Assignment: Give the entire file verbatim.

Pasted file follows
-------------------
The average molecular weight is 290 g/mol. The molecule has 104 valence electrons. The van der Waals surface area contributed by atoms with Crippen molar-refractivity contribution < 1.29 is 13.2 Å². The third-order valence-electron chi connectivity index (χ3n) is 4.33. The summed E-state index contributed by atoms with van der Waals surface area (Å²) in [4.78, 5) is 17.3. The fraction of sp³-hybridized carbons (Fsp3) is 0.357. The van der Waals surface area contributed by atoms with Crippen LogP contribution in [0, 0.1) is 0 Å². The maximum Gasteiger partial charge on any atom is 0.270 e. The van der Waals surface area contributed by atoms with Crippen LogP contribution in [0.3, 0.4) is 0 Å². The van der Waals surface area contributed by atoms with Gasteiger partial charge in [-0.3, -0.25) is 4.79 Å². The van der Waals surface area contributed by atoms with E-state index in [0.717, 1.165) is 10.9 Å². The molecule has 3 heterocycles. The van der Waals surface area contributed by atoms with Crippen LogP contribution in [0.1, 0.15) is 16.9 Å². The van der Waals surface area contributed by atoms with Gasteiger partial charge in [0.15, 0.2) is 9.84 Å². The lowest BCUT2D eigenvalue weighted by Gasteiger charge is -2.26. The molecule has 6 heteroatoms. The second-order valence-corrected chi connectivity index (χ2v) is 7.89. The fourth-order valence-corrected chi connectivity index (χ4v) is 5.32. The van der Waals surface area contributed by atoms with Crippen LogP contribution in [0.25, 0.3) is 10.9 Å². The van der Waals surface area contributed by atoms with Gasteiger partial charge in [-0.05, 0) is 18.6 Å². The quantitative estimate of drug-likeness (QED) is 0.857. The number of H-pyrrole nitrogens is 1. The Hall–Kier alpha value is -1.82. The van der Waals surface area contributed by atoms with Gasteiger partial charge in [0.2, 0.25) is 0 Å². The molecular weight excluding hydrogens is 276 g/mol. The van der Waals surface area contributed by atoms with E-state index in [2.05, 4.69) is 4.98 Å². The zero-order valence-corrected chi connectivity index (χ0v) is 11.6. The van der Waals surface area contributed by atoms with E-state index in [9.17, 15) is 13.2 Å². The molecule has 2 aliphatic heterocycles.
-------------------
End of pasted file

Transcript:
The average molecular weight is 290 g/mol. The molecule has 104 valence electrons. The van der Waals surface area contributed by atoms with Crippen molar-refractivity contribution < 1.29 is 13.2 Å². The third-order valence-electron chi connectivity index (χ3n) is 4.33. The summed E-state index contributed by atoms with van der Waals surface area (Å²) in [4.78, 5) is 17.3. The fraction of sp³-hybridized carbons (Fsp3) is 0.357. The van der Waals surface area contributed by atoms with Crippen LogP contribution in [0, 0.1) is 0 Å². The maximum Gasteiger partial charge on any atom is 0.270 e. The van der Waals surface area contributed by atoms with Crippen LogP contribution in [0.3, 0.4) is 0 Å². The van der Waals surface area contributed by atoms with Gasteiger partial charge in [-0.3, -0.25) is 4.79 Å². The van der Waals surface area contributed by atoms with E-state index in [0.717, 1.165) is 10.9 Å². The molecule has 3 heterocycles. The van der Waals surface area contributed by atoms with Crippen LogP contribution in [0.1, 0.15) is 16.9 Å². The van der Waals surface area contributed by atoms with Gasteiger partial charge in [0.15, 0.2) is 9.84 Å². The lowest BCUT2D eigenvalue weighted by Gasteiger charge is -2.26. The molecule has 6 heteroatoms. The second-order valence-corrected chi connectivity index (χ2v) is 7.89. The fourth-order valence-corrected chi connectivity index (χ4v) is 5.32. The van der Waals surface area contributed by atoms with Crippen LogP contribution in [0.25, 0.3) is 10.9 Å². The van der Waals surface area contributed by atoms with Gasteiger partial charge in [-0.05, 0) is 18.6 Å². The quantitative estimate of drug-likeness (QED) is 0.857. The number of H-pyrrole nitrogens is 1. The Hall–Kier alpha value is -1.82. The van der Waals surface area contributed by atoms with Gasteiger partial charge in [0.2, 0.25) is 0 Å². The molecular weight excluding hydrogens is 276 g/mol. The van der Waals surface area contributed by atoms with E-state index in [2.05, 4.69) is 4.98 Å². The zero-order valence-corrected chi connectivity index (χ0v) is 11.6. The van der Waals surface area contributed by atoms with E-state index in [9.17, 15) is 13.2 Å². The molecule has 2 aliphatic heterocycles.